Most people have questions about writing a "strong female character", but I'm having the opposite problem. My character is a male in his 30's and is the love interest pining after the unattainable main character, but so far he's just...flat. I want him to be well rounded and interesting, and play a major role in the plot, but he's coming across as the "pretty boy" that doesn't really contribute anything. Do you have any suggestions for creating a male character thats not a cliche or bad trope?
There are a multitude of reasons why a character my end up falling flat, and I can see a few reasons just based on your question why your male, love interest character may not be developing as well as you would like. There are certainly other possibilities as well, but I don’t want to overwhelm you with too many. If these thoughts aren’t working for you, then let me know and we can try again, but for now, here are a few reasons why your character may be flat, and ways that you can help him with that problem.
1. Your character is less a character and more of a category.
I was listening to a story the other day, it might have been on NPR or one of the YouTube news stations I have started watching since the last Presidential election, but they made an interesting point that I had not though about when it comes to political candidates. What they were saying is that sometimes a candidate becomes less of a person and more of a label. So in the case of Hillary Clinton, a lot of the focus of her as a candidate was on the fact that she was a woman. A similar thing happened with Barak Obama. He was the “black candidate” for some people. What this does in the political realm is to remove certain human elements from that person and making it easier to ignore them if you don’t like them already. The same thing can happen for a character. Think about all of those romantic leads that just fall flat. It’s because they have stopped being a living breathing character and have become the “love interest.” But how do you fix this problem without scrapping the character?
1b. Remove the label.
Instead of thinking about your character as the love interest, find ways to think about them as just a character that has a chance to get into a relationship with your main character. What are some of the ways that they connect with each other? What interests do they have in common? What do they not like about each other? Dig deep into the characters and their relationship. (But please do not make them fight just to build the tension and the “will they/won’t they” nonsense.) When you focus on creating a character instead of a love interest, you can often avoid this trap.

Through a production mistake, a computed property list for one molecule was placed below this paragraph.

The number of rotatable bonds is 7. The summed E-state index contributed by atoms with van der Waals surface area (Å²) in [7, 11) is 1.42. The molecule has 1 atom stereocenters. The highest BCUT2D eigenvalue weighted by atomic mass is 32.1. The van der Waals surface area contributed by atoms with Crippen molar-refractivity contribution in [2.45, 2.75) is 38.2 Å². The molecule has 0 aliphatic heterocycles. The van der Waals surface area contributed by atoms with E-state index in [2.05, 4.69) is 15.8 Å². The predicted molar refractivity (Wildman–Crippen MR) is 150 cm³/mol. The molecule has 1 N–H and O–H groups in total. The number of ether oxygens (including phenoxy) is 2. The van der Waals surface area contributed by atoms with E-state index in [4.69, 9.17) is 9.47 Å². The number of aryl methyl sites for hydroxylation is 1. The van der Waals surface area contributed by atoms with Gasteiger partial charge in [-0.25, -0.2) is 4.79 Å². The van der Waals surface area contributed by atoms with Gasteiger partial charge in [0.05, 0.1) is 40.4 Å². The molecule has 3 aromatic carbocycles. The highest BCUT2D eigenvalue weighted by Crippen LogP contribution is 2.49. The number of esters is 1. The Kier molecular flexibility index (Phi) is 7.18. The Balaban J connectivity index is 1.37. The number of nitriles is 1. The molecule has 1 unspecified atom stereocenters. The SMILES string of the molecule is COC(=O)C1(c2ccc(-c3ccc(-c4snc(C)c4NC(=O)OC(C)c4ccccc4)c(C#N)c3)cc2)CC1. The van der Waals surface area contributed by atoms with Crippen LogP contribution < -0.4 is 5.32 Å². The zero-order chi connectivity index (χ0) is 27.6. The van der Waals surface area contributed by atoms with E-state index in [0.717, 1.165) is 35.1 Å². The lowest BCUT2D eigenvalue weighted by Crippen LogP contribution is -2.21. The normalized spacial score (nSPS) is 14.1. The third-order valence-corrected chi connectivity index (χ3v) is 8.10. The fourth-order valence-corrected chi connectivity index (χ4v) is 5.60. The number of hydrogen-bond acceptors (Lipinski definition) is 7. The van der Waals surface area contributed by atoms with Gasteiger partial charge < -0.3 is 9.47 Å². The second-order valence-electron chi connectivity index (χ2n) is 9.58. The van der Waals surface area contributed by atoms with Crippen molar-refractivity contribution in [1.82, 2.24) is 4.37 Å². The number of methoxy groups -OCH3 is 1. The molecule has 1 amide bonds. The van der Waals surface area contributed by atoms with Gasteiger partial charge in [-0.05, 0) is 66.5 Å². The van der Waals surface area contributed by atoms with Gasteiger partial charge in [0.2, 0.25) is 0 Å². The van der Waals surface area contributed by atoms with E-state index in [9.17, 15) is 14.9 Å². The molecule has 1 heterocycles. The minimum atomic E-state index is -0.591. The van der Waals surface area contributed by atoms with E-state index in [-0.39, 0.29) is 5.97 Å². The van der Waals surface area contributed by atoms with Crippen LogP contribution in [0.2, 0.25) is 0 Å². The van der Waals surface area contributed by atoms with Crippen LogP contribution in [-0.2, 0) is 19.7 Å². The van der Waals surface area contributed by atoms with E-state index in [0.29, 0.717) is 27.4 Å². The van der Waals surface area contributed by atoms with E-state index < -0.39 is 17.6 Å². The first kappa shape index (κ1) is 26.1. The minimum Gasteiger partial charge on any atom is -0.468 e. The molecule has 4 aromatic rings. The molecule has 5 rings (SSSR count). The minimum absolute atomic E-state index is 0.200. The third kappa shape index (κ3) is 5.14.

Please be aware that when you follow the steps in the previous section, there is a chance that you characters may not mesh as a couple. You can force this to happen, but I would not suggest it.
2. Talk to some people about your character.
When you try to create a character in a vacuum, then you have the risk of missing out on some important details because you are so focused on what you know about the story, that you might miss some of the details that are right in front of you. This may mean that your character is not as flat as you might think. (It also means that he may be even flatter than you originally thought.) How do you find a way to avoid this flatness? Talk to some people about your characters.
2b. How does that look?
There are a few ways that you can do this, but the main goal is to talk about your characters with people that you trust to give you some honest feedback. First, you can hand someone a copy of a scene he is in and ask them for feedback, but that can be difficult to do if you aren’t used to sharing your writing. Next, you could just give the person a description of your character and ask the person if they are interested in knowing more about them. Both of these options can work well if you are willing to put your work out there for others to see. A third option would be to pretend that you character is someone that you just met and talk about them as if they were someone that you actually know. In this scenario, your friends will not know that you are talking about a character and you can see how they feel about them that way.
3. Is your love interest in the “friend zone?”
OK, let me take a moment to say that they “friend zone” is a lie. It’s just something to make yourself feel better when you create an uncomfortable situation with someone that you are interested in. Typically what you get is a guy that tries to invest himself into the life of someone that he likes in order to create a relationship. This may even include doing things for this person that they are interested in regardless of the circumstances or relationship status. Basically, the guy is “putting in his time” until the girl realizes that he is the right one for her because he is always there for her. If things don’t work out, then the guy typically gets offended. This may be a situation where your character is at. A “friend zone” person will often dampen their own personality in order to better match the person that they are interested in. If that is the case with your character, then they would certainly feel flat.
3b. How do you even fix that?
Get your character out of the “zone.” If he is interested in the girl, then he either needs to say something about it or just be her friend. That does not mean that he does things just because she likes them or wants him to tag along. He needs to have his own life and priorities. If you want a well rounded character, then he needs to have times where he just can’t drop everything for her. Better yet, just let them be friends for a while and see when things go.
Hopefully that answered your question. If not let me know.